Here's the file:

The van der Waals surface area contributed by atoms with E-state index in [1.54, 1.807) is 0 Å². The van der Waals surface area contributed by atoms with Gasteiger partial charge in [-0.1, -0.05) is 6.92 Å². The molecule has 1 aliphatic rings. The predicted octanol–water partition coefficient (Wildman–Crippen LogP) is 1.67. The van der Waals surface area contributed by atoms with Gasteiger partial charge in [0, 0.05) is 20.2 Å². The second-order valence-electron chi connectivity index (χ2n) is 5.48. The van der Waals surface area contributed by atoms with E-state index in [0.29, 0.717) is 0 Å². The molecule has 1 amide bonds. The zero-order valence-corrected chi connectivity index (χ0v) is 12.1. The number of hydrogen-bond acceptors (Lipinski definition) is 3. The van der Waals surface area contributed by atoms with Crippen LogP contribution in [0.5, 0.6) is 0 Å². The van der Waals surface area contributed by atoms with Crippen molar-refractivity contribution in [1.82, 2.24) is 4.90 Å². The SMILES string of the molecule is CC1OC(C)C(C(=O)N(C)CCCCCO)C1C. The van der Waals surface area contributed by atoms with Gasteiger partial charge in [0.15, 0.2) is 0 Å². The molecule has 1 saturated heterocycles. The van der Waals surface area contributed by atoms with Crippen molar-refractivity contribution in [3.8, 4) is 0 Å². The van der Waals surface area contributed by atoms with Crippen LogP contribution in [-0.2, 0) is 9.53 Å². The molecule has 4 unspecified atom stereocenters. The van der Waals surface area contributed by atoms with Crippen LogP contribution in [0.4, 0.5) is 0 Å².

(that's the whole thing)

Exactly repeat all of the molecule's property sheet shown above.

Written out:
The van der Waals surface area contributed by atoms with E-state index in [1.54, 1.807) is 0 Å². The van der Waals surface area contributed by atoms with Gasteiger partial charge in [-0.1, -0.05) is 6.92 Å². The molecule has 1 aliphatic rings. The predicted octanol–water partition coefficient (Wildman–Crippen LogP) is 1.67. The van der Waals surface area contributed by atoms with Gasteiger partial charge in [0, 0.05) is 20.2 Å². The second-order valence-electron chi connectivity index (χ2n) is 5.48. The van der Waals surface area contributed by atoms with E-state index in [0.29, 0.717) is 0 Å². The molecule has 1 amide bonds. The zero-order valence-corrected chi connectivity index (χ0v) is 12.1. The number of hydrogen-bond acceptors (Lipinski definition) is 3. The van der Waals surface area contributed by atoms with Crippen LogP contribution in [0.5, 0.6) is 0 Å². The van der Waals surface area contributed by atoms with Crippen molar-refractivity contribution in [1.82, 2.24) is 4.90 Å². The SMILES string of the molecule is CC1OC(C)C(C(=O)N(C)CCCCCO)C1C. The van der Waals surface area contributed by atoms with Gasteiger partial charge in [0.15, 0.2) is 0 Å². The molecule has 1 saturated heterocycles. The van der Waals surface area contributed by atoms with Crippen molar-refractivity contribution in [3.8, 4) is 0 Å². The van der Waals surface area contributed by atoms with Crippen LogP contribution in [-0.2, 0) is 9.53 Å². The molecule has 4 unspecified atom stereocenters. The van der Waals surface area contributed by atoms with Crippen LogP contribution in [0.4, 0.5) is 0 Å².